When using stored procedures, their performance is dependent on creating the optimal plan for the execution environment and making sure that it remains cached. In the second part of this comprehensive course, you'll continue to learn techniques for ensuring that this is applicable to SQL Server developers and anyone who is responsible for ensuring performance of stored procedures, from SQL Server 2005 onward.
If you want to use SQL Server databases effectively, you will end up using stored procedures. Their aim is that you have optimized and compiled code that resides in cache to improve workload performance for subsequent executions. However, you might find that it does not always work out that way. The performance of a stored procedure is heavily dependent on how the plan is chosen and cached. If the plan is not optimal for subsequent executions it could cause performance to suffer greatly. In part 2 of this comprehensive course, you'll learn in depth how SET options can affect plan creation and caching, plus how to ensure other features like filtered indexes can be used and still other features like Resource Governor are not causing problems. The course is applicable to SQL Server developers and anyone who is responsible for writing stored procedures that must repeatedly perform well. The demo database provided is compatible with SQL Server 2008 through SQL Server 2014. All course demos are shown on SQL Server 2014 with references to behaviors (where different) on all versions. Optimization strategies you will learn in the course apply to SQL Server 2005 onward, and some even back to SQL Server 2000.
Kimberly is a SQL Server MVP, Microsoft Regional Director and President/Founder of SQLskills.com, which she now runs with her husband, Paul Randal. Kimberly’s areas of expertise focus on performance tuning through effective database design and architecture.
Introduction Hello, this is Kimberly Tripp from SQLskills. com and I'm recording this course for Pluralsight. My course is focused on SQL Server and it's titled Optimizing Stored Procedure Performance - Part 2. You're watching module 1, the introduction. What's really important to realize is that performance tuning in SQL Server really takes three parts and I think a lot of people misunderstand what I really mean by this, but I say this in all of my courses and it's really the focus of all of my courses to try to fill in this component that's missing. I think a lot of people know that they need to know about their data in order to do performance tuning. We have to know churn, we have to criticality, we need to know how much the data is changing and that's what I mean by churn. We have to know the inserts, the updates, the deletes. We need to know about the data itself. But we also need to know how much we're using the different data sets, which queries are more critical than others. Because a query that's more critical or a query that's run 10, 000 times an hour is a lot more important to tune than a query that's run once a week from somebody, you know, in a back office. So these two things, I think a lot of people realize that they need to understand to do performance tuning, but the piece that I'm trying to fill in, the piece that's, well, not always intuitive is how SQL Server works. Right? Opening up the hood and looking inside and knowing what SQL Server is doing is really going to help you to solve some of those problems that just don't seem to make sense and so in this course, just like I did in part 1, I'm going to dive in deeper with stored procedures and give you more insight into some of the sometimes very strange things that you have to understand to make sure that you get good consistent performance.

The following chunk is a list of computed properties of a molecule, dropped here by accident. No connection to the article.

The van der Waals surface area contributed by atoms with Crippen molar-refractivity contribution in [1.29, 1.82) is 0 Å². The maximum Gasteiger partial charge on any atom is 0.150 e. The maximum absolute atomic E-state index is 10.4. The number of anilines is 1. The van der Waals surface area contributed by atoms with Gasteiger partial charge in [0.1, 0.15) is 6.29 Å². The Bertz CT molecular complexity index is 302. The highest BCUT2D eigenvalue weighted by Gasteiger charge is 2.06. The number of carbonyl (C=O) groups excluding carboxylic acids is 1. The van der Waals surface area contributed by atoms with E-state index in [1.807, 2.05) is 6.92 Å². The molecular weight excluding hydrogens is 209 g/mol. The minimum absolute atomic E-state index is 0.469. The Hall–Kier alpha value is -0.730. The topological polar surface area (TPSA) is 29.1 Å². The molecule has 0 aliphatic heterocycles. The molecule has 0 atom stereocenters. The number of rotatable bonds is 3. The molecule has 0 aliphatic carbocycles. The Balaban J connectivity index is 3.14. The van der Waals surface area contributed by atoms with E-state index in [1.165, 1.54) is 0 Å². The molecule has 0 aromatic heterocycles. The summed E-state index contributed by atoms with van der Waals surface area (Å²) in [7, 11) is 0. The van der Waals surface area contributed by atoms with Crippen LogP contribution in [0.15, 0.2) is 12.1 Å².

Session Settings Hello, this is Kimberly Tripp from SQLskills. com and I'm recording this course for Pluralsight. My course is focused on SQL Server and is titled Optimizing Stored Procedure Performance Part 2. You're watching module 2: Session Settings. What this module is going to get into are specific session settings and certain features in SQL Server, some are performance related features that require those session settings to be a certain way. I'll talk about why those session settings are important and how they affect results, although I want to stress, it's not really how they're affecting results that I want to focus on this module, I want to focus more on just the consistency of the session settings and the fact that if you're not consistent, what's going to end up happening to your procedures and your plans. But I will give you some insight into some of the session settings. There are some special considerations around two specific ones, like QUOTED_IDENTIFIER and ANSI_NULLS, so we'll get into those, but you're actually going to see that there's six that have to be on and one that has to be off for certain performance related features and then depending on some of the other session settings, when you execute stored procedures, they might have to be on or you're going to get a recompile event, possibly getting a different plan, and so that's really what I'm going to get at in this module is the best practices around how your session settings are set and what they should be set to consistently across the board, right, at the time your objects are created, at the time your procedures are created, at the time your procedures are executed, in order to get the most efficient cache and the most consistency across your plans.